From: Derek Gatherer (email@example.com)
Date: Fri 15 Apr 2005 - 15:17:15 GMT
"the famous Parisian hoax of 1910, in which the art critic Roland Dorgeles
and the proprietor of the Montmartre cabaret Le Lapin Agile, Frederic
Gerard, painted a seascape by tying a brush to a donkey's tail and then
exhibited the painting at the Salon des Independants of 1910 under the name
of Joachim Boronali "
but there's no mention of them winning. I wonder about these kind of
stories because there are many of the form "modern art is rubbish because
it was done by a x, and the critics couldn't tell", where x can be an
animal, child, weather etc. I once met somebody who claimed to have
successfully executed such a hoax - but the issue is always clouded by the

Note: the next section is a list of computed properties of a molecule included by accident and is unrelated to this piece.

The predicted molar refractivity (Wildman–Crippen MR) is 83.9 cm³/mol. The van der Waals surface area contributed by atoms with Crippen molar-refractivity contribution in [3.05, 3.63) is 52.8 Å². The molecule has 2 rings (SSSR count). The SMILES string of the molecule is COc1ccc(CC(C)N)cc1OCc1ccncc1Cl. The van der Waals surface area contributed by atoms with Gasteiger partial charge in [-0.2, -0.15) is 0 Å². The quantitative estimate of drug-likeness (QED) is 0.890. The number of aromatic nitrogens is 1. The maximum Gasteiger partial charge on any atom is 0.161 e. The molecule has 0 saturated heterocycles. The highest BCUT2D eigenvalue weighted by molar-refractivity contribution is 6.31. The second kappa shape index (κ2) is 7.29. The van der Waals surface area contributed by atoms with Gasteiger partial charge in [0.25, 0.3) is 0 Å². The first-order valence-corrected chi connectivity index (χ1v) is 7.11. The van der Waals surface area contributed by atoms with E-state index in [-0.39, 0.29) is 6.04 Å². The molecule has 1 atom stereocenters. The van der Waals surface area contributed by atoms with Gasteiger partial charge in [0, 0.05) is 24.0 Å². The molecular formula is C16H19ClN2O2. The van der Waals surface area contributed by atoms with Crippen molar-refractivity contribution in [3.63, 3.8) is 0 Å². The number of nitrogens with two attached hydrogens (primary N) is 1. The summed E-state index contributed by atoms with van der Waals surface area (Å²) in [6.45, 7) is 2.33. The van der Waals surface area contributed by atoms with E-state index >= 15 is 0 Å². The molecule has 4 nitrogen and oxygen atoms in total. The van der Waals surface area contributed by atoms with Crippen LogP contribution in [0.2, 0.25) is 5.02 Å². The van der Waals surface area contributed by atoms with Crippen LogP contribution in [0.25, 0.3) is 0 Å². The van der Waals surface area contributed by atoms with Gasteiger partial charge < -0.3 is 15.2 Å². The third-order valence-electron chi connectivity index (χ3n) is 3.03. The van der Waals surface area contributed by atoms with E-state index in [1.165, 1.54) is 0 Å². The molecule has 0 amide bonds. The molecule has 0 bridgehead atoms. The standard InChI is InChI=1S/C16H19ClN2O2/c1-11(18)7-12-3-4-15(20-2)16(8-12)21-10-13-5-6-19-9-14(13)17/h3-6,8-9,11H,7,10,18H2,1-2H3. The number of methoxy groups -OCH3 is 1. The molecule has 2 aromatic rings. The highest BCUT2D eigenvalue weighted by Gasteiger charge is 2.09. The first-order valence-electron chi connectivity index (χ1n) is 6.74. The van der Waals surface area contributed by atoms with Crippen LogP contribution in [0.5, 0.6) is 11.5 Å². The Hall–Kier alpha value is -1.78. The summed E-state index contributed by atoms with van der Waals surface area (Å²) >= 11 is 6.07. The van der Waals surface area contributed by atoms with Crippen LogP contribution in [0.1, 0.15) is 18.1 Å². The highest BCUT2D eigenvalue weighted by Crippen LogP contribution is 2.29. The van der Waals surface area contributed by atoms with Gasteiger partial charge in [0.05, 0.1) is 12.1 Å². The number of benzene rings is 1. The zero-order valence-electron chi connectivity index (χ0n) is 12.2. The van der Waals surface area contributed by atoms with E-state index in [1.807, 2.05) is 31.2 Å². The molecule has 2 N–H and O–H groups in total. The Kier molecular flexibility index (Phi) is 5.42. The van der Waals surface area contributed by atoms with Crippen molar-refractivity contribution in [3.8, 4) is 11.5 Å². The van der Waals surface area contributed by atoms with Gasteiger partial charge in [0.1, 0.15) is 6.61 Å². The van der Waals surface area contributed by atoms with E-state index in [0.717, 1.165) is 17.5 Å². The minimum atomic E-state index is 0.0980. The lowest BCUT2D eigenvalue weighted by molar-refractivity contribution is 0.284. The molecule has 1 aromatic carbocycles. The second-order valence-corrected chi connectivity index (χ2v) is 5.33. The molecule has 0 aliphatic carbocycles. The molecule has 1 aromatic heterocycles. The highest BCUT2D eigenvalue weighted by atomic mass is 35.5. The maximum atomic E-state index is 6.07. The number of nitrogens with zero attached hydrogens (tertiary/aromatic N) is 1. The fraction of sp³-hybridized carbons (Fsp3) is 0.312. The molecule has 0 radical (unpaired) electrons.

fact that those who make such claims always have an anti-modern art agenda.
At 15:56 15/04/2005, you wrote:
>>> > IIRC, a painting by a mule won a prize in a modern
>>> > art exhibition in
>>> > Paris early in the 20th century. ;-)
>>I think that's an urban myth.
>Well, I read about it several years ago, and have never heard it talked
>about. If it was an urban myth, it was dead by that time, I think. The
>name of the painting was given, as well as the year and place of the
>exhibition. The information was checkable. (That doesn't mean it was true,
>The painting was supposedly produced by dipping the mule's tail in paint
>and bringing the canvas to the mule. (You don't want to try it the other
>way around. ;-))
>A Web search just now turned up references to the "Donkey's Tail"
>exhibition in Moscow in 1912, a reaction against the decadence of Paris
>and Munich art. Maybe there is some connection.
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